LOG CABIN CHRONICLES

Tune-up the nuclear waste plan? Are they crazy?

Posted 12.29.19
FRED RYAN

SHAWVILLE, QC | Canadian Nuclear Laboratories at Chalk River have announced an up-dated environmental impact statement (EIS) for their project to bury 15-football fields of radioactive waste just upstream from most of us on the Ottawa River. It is easy to get off-track with the technical details of the project, and I urge readers to get those details for themselves from the CNL website.

More than details: First, this project is massive; the cost to Canadian taxpayers is astronomical (as I suppose it must be in matters as dangerous as radioactivity); the timespans are inconceivable, really, with some materials retaining their radioactivity into the hundreds of thousands of years. Merely the physical amounts are staggering -- to put all this in one place, and the preparations, consultations, studies, tests and hearings involves hundreds of person-hours and big budgets.

Add to these considerations that this is not "garbage" -- it is radioactivity. This is the stuff that can burn people alive, slowly, infiltrate water and air supplies, stimulate genetic mutations, and which has been at the heart of humanity's greatest accidents: Chernobyl, Fukushima, Three Mile Island, plus Hiroshima and Nagasaki.

No wonder it is so difficult to sort this out.

And all is not negative. Nuclear medicine is life-saving; nuclear generation of electricity offers low-cost power (apart from the nuclear waste). No one proposes to do away with nuclear energy, medicine, nor to stop testing, and certainly no one can just forget nuclear waste and walk away. Developing storage technology is essential, and our region certainly needs the jobs. The world has radioactive dumps scattered everywhere, some with minimal protections.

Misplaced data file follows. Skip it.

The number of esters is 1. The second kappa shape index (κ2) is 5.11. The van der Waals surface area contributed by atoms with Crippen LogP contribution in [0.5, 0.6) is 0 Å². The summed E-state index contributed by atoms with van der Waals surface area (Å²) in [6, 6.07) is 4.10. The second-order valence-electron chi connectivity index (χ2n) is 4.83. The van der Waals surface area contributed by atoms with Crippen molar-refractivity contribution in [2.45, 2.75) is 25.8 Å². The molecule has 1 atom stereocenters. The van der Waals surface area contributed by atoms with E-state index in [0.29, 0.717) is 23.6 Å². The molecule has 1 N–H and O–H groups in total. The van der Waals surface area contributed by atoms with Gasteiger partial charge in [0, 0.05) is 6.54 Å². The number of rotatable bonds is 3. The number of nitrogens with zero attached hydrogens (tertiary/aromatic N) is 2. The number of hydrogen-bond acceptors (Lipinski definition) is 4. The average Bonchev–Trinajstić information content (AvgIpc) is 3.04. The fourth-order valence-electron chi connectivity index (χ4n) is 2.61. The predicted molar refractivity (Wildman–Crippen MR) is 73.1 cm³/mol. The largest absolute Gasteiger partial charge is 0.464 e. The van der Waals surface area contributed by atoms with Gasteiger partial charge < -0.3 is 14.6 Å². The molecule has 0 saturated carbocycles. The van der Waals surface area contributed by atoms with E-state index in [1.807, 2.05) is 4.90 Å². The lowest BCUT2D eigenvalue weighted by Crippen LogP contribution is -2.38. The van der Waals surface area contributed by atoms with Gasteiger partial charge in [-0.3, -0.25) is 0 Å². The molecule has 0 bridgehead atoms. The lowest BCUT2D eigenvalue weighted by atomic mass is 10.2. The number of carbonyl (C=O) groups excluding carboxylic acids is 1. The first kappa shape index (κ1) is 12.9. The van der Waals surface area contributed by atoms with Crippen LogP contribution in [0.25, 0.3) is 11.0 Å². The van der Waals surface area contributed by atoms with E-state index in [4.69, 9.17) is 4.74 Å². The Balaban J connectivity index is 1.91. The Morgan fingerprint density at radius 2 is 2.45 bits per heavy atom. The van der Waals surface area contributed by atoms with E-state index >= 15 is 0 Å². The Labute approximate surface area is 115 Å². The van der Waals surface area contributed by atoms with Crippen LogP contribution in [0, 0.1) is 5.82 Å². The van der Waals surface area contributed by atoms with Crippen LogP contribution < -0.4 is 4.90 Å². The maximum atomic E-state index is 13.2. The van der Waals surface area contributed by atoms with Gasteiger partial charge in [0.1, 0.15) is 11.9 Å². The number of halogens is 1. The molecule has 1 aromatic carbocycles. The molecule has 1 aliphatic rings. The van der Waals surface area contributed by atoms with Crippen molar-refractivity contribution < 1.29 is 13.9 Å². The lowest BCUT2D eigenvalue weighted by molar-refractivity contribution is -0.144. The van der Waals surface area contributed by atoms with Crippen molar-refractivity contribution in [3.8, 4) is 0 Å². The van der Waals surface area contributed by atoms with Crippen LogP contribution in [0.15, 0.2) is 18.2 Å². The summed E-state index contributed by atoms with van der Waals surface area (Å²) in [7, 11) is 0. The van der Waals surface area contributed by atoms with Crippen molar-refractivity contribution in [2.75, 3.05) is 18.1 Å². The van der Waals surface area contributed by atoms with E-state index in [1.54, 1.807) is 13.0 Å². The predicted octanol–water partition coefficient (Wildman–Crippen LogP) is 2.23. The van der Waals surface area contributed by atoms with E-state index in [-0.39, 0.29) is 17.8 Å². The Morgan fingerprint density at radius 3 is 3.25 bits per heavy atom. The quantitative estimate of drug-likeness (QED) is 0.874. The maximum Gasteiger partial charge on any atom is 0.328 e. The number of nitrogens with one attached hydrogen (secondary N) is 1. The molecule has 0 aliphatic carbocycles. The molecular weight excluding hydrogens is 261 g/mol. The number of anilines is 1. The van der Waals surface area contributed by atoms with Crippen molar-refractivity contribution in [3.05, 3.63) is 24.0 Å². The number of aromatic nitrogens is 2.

This is an opinion column. I live within Chalk River's disaster radius; my children and grandchildren, too -- as do thousands of Canadians. The issue is not a technical detail here and a repair-job there, the central fact is that this consortium is proposing to store mega amounts of toxic materials in our back yard.

I use that term intentionally: our back yard. Yes, NIMBY! We don't want the stuff left next to us, no matter all the assurances in the world. It must be stored -- but, first of everything, this must be done in scientifically safe geological and geographical conditions.

The proponents will tell us this material cannot be moved safely -- yet they propose to move this type of material here from other areas -- Manitoba, maybe Quebec -- transport it to Pontiac and the Ottawa Valley's back yard.

The proponents will assure us that they have figured out how to protect us and our environment from this material. If true, why not put the project in downtown Ottawa and use it as an opportunity to explain and promote atomic energy? Or are we being told that there are urban and rural Canadians, and the rural ones seem less important. Rural back yards are OK to commandeer for this project?

Canada has huge geologically-stable regions, with minimal populations, much of it with rail and highway access. Shouldn't we begin by identifying the safest region, and only then begin the technical studies? Aboriginal ownership may prove more important, but transportation dangers cannot be used as an excuse for ignoring this essential start.

The proponents tell us that Chalk River will now only have low-level and short-lived waste, not any hot waste nor toxic Class 1 & 2 materials. But they admit there is no way to guarantee this. Technicians will sample the waste? And what if the sample misses some serious material? Won't heat measurement come too late? And when a hot spot is discovered in the mound -- these cells will be isolated? With a fabric? A dependable list of radionuclides in each shipment is impossible, frankly.

Yes, NIMBY for nuclear waste! If this sounds horribly self-serving, I ask who would be willing to accept nuclear waste in their own back yard? And so, why should our entire region? Canada has plenty of room; our watershed does not.

What can we tell our grandkids when they ask us, " what were you thinking?"

john@johnmahoney.com




Copyright © 2019 Fred Ryan/Log Cabin Chronicles 12.29.19